Article: Why the 'middle' should be your top priority?

Learning & Development

Why the 'middle' should be your top priority?

Exclusive talent development focus on high potentials misses the backbone responsible for strategy execution: middle managers
Why the 'middle' should be your top priority?

The big gap between strategy and execution lies in the capabilities and skills of middle managers


Traditional approached to developig middle managers may be detached from an organisation's strategic imperatives


Developing middle managers is a growing priority for most organisations. As the economic environment continues to challenge organisations, the big gap between strategy and execution, lies in capabilities and skills of middle managers. Almost all organisations are also realising that if they don’t develop these managers, their leadership pipeline will suffer.

Harvard Business Publishing (HBP) believes that organisations need to focus on developing all middle managers and not just the high potentials. While many organisations run specific programmes on strategic skills for high potentials, all middle managers need development. At the end of the day, middle managers form the backbone of the organisation and are responsible for strategy execution.

In a recent survey by HBP titled ‘Developing Middle Managers in India: Emerging Trends’, 78 per cent of organisations indicated that relative to the last 3 years, their middle manager development budgets are expected to increase.

Traditional middle manager development programmes may not be paying off

Some of the numbers that have emerged make us ponder if the traditional ways of developing middle managers are paying off. While 64 per cent of organisations indicated that they have formal middle manager development programmes in place, only 28 per cent believe that they have done a good job of evolving their leadership development programmes for middle managers.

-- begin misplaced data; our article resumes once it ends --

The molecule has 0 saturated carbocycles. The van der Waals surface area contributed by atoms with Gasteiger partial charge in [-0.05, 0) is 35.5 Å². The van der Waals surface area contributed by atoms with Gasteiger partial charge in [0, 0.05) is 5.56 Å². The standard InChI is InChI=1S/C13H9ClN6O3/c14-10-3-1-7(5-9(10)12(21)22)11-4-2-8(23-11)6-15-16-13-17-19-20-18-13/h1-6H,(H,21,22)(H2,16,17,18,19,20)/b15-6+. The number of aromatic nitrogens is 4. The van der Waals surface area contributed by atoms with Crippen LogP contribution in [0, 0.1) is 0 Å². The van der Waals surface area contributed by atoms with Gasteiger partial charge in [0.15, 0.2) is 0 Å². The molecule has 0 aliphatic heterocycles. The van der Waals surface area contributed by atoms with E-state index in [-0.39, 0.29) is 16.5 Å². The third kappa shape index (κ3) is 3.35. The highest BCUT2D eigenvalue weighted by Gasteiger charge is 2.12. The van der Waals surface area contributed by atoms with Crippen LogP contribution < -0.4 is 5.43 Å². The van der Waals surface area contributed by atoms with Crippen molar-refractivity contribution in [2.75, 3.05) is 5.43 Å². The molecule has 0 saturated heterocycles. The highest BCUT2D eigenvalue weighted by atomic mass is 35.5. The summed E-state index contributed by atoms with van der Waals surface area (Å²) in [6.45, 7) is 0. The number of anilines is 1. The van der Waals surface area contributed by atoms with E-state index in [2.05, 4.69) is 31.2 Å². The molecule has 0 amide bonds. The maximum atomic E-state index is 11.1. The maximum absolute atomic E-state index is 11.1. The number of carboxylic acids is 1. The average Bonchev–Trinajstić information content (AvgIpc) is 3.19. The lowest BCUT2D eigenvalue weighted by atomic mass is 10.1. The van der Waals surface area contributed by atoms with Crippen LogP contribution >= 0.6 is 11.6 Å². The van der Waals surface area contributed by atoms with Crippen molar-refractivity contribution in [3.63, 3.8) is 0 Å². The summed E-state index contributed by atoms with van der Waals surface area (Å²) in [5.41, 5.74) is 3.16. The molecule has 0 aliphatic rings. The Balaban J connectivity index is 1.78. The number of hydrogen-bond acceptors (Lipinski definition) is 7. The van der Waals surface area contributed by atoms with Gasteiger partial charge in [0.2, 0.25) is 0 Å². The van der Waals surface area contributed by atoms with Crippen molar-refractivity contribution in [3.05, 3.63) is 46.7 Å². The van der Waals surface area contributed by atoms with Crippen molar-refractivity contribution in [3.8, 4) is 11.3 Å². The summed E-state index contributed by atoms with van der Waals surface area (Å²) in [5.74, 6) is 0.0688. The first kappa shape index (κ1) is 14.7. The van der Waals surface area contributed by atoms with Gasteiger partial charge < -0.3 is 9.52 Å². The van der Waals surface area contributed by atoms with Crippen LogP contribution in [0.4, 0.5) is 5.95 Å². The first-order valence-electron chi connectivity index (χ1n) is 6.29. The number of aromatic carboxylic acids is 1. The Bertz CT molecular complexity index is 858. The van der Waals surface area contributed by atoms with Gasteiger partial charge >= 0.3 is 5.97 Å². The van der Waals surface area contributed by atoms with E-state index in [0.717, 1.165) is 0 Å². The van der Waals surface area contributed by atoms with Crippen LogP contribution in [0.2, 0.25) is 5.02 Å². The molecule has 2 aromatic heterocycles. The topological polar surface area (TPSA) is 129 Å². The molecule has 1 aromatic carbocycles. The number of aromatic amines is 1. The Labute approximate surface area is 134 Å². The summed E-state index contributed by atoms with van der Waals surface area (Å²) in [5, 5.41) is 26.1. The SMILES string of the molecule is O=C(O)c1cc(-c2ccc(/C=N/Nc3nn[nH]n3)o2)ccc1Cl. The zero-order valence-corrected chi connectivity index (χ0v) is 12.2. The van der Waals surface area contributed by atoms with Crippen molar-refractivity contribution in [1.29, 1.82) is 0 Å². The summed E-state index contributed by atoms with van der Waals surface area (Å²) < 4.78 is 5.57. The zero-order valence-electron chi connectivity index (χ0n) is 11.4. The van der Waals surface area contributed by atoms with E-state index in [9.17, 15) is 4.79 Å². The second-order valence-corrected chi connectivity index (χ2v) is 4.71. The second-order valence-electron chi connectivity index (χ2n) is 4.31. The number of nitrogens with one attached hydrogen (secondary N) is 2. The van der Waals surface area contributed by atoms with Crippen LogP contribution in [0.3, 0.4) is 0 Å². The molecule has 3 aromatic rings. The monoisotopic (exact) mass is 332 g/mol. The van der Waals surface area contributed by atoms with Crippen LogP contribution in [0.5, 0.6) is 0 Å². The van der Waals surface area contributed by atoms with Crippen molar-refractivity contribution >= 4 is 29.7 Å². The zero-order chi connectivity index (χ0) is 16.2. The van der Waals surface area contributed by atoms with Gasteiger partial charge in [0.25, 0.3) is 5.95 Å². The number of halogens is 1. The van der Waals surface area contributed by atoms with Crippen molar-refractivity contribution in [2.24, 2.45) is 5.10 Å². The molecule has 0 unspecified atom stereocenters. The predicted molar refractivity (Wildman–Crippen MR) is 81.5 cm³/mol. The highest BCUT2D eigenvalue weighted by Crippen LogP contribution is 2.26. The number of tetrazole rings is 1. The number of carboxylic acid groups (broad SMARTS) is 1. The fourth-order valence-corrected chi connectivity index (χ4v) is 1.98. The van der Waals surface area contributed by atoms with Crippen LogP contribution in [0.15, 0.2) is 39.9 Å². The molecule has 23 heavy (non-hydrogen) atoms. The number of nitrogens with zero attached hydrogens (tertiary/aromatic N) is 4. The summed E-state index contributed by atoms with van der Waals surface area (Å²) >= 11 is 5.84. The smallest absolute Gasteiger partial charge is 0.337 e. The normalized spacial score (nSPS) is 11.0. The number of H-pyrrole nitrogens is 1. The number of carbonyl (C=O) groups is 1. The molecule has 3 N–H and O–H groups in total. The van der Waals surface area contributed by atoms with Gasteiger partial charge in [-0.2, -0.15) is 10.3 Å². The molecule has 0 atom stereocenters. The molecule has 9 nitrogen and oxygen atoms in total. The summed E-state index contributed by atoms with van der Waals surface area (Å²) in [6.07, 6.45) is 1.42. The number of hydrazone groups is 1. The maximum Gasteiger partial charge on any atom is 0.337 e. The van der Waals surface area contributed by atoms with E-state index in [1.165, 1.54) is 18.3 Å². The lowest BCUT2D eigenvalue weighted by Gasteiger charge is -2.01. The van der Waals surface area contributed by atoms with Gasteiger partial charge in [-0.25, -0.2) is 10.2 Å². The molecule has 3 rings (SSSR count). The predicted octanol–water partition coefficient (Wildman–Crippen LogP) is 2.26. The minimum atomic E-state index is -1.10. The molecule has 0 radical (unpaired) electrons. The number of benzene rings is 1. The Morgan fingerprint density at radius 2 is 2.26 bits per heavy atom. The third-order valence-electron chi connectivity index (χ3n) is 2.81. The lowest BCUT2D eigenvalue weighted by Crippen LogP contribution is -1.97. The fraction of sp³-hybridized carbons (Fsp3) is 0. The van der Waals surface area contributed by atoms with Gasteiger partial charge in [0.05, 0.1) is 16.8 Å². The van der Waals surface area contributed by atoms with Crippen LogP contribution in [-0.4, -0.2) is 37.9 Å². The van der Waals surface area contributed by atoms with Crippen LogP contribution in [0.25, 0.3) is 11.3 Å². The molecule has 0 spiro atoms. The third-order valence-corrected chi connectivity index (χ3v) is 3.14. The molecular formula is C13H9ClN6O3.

69 per cent of organisations felt that they need to revamp their middle managers development programme and 23 per cent of organisations indicated that their senior management had lost confidence in middle managers’ ability to meet the “changing needs” of the organisation.

Deeper conversations with some clients revealed that traditional approaches to developing middle managers might be detached from an organisation’s strategic imperatives; isolated in class and detached from day-to-day work; limited in scale and not reaching out to all middle managers; or neglecting self-awareness, mindset and values needed to work in an uncertain environment.

Blended learning: The road ahead

As organisations struggle with the challenges of scale (covering all middle managers) and effectiveness of programmes, they will start using blended learning as the major form of deployment strategy for their middle manager programmes.
Blended learning has many definitions, but to put it simply, it is a mix of face-to-face workshops, though of shorter durations than traditional workshops; online learning used to build foundational skills prior to the workshops; and scalable action learning through simulations, case competitions, etc. so that the participants can apply what they have learnt.

Organisations are realizing that both standalone classroom workshops and standalone online learning do not meet their needs. The survey showed that 80 per cent of organisations indicated that they will use blended learning in the future.
The key skill lies in integrating all of the above into a tightly knit programme architecture. Whereas, many organisations have all these 3 forms of learning, only a few do a good job in integrating them.

Develop and train middle managers to execute in an uncertain market environment

As the market environment continues to be uncertain, our middle managers need some specific skills to execute in this context. Stakeholder management, influencing, and managing self and others during these times are becoming increasingly important. Middle managers also need to think while executing, they need to have the business acumen to identify key market trends among loads of data they are exposed to, sense opportunities and convince internal stakeholders to sponsor new projects.

The important question is, are your development programmes helping your middle managers do the above? The truth is that only 28 per cent of organisations believe so.

Vivek Chachra is Director, Corporate Learning (India & Middle East) at Harvard Business Publishing


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Topics: Learning & Development, Strategic HR

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